Like Coal Black, Tin Pan Alley Cats focuses heavily on stereotypical gags, character designs, and situations involving African-Americans. As such, the film and other Warner Bros. cartoons with similar themes have been withheld from television distribution since 1968, and are collectively known as the Censored Eleven.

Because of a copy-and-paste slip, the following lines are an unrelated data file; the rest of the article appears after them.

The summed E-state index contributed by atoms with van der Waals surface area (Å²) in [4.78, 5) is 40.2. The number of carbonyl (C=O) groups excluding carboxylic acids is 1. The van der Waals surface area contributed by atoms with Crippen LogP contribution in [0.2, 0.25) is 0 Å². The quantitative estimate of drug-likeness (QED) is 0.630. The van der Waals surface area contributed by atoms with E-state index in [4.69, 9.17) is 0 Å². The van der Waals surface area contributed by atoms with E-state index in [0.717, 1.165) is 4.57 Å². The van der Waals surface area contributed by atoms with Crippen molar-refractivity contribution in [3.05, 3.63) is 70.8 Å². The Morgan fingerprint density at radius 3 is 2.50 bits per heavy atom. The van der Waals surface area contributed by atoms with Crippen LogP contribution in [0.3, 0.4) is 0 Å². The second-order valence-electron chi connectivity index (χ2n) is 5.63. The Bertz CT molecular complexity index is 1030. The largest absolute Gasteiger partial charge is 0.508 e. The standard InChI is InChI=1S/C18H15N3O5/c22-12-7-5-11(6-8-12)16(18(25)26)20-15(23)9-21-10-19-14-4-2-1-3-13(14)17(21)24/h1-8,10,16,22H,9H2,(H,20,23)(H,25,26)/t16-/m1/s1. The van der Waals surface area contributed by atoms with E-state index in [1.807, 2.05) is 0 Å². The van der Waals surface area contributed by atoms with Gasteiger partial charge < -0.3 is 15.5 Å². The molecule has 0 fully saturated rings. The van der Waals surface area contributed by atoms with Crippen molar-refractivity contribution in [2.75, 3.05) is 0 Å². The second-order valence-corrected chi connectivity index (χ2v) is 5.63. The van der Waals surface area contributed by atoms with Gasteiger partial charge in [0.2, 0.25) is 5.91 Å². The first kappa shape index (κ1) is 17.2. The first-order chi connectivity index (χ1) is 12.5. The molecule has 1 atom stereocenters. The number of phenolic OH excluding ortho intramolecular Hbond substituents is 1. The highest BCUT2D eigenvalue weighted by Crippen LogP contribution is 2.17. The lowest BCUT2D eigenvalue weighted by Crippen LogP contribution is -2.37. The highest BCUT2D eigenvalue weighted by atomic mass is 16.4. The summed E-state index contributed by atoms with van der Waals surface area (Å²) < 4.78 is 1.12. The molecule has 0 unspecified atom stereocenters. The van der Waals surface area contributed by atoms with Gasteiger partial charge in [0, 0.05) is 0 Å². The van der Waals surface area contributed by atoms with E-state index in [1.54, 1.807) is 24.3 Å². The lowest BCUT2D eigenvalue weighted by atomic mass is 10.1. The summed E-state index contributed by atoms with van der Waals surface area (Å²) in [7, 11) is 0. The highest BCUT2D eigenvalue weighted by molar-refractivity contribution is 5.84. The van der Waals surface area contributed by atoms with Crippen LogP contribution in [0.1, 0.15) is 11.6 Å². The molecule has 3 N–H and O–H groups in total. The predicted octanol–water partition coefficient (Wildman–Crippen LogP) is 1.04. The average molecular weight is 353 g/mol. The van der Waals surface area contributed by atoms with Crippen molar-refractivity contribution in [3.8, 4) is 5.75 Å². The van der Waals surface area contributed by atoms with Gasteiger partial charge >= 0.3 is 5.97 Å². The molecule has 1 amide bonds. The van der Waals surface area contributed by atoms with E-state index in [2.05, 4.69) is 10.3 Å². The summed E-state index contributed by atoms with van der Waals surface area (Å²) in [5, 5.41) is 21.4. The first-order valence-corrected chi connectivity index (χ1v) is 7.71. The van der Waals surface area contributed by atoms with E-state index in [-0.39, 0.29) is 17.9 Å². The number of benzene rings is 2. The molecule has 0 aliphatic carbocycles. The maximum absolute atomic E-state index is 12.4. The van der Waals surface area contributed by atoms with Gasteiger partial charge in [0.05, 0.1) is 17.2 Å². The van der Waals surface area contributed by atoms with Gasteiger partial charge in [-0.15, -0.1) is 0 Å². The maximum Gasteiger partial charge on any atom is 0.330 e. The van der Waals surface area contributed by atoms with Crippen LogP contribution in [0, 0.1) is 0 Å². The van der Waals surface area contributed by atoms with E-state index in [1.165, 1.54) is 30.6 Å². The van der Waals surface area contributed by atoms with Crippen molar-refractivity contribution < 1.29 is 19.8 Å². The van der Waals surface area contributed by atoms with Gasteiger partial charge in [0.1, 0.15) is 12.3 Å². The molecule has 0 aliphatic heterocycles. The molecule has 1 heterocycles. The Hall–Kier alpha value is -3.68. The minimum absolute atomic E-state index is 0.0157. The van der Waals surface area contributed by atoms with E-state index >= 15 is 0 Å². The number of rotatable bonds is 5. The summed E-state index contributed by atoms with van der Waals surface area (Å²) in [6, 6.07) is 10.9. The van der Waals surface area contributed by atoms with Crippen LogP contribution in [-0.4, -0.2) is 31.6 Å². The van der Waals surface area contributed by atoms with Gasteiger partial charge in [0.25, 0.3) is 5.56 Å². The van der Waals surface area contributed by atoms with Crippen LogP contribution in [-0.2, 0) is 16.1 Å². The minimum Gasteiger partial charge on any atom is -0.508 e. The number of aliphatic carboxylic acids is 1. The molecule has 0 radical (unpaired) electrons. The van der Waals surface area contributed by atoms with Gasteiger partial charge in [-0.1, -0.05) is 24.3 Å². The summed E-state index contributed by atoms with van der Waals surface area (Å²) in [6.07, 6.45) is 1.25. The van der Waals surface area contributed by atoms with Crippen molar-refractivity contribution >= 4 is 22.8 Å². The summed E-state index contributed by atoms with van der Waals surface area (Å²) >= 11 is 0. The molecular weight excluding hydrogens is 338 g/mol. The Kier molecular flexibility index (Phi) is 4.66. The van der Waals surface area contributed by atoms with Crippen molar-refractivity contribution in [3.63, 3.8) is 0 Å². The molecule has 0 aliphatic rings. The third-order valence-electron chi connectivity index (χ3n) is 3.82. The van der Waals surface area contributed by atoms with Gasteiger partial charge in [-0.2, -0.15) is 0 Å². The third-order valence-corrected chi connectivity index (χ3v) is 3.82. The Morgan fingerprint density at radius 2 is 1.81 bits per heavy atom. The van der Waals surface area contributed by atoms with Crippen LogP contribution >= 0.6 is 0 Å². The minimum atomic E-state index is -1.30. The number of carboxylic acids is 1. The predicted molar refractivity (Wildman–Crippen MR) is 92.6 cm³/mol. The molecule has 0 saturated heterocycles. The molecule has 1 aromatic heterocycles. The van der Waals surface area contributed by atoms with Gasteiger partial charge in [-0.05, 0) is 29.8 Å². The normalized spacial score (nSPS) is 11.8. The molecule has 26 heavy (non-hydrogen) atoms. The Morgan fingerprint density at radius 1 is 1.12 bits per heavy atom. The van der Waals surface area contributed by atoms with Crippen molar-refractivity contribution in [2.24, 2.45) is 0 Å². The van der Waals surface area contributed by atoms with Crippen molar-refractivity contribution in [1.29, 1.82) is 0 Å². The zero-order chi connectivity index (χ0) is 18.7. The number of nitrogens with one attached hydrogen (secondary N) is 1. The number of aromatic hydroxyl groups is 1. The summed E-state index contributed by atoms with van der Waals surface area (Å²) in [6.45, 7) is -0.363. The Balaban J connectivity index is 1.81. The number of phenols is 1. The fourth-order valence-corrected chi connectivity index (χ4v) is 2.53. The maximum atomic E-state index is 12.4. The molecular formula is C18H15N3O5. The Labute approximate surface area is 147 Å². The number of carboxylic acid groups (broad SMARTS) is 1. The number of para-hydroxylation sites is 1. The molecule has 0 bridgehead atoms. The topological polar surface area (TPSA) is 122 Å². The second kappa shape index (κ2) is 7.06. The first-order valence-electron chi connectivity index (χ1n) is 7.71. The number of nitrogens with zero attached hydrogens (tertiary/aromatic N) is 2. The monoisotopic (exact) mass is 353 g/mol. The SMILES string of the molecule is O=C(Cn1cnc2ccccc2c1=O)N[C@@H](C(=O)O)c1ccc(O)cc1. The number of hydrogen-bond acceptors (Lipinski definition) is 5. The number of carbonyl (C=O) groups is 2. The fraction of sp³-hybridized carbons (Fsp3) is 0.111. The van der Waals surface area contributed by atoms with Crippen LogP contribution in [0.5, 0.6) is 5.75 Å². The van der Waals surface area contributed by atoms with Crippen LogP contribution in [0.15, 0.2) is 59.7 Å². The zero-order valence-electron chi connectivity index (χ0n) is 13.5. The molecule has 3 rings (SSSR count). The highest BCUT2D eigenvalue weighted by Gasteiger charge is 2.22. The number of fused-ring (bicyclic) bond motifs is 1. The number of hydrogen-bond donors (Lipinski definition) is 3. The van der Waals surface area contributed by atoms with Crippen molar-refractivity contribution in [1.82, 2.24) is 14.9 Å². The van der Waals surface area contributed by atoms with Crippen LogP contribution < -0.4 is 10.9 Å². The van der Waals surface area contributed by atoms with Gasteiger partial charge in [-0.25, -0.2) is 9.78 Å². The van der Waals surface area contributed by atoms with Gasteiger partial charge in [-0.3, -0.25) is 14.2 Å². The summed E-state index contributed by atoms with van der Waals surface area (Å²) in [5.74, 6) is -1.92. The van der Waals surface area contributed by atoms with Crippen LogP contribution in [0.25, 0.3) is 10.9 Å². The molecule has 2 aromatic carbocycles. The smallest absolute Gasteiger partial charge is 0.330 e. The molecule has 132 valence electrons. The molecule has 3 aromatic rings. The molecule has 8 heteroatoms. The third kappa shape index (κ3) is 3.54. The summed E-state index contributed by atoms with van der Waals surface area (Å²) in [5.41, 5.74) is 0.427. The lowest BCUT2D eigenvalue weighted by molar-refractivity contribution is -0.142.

The cartoon opens with a cat who resembles a Fats Waller caricature going out for a night on the town. He is about to go into a club when a street preacher warns him that he will be tempted with "wine, women and song" if he goes in. This, however, only excites the cat ("Wine women an' song? What's de matter wid dat?") who immediately runs in. At first, he enjoys the club, but he becomes so immersed in the music that he is carried "out-of-this-world" to a manic fantasy realm filled with surreal imagery. This world frightens him so much that, when he wakes up, he gives up his partying ways and joins the religious music group singing outside, much to their surprise.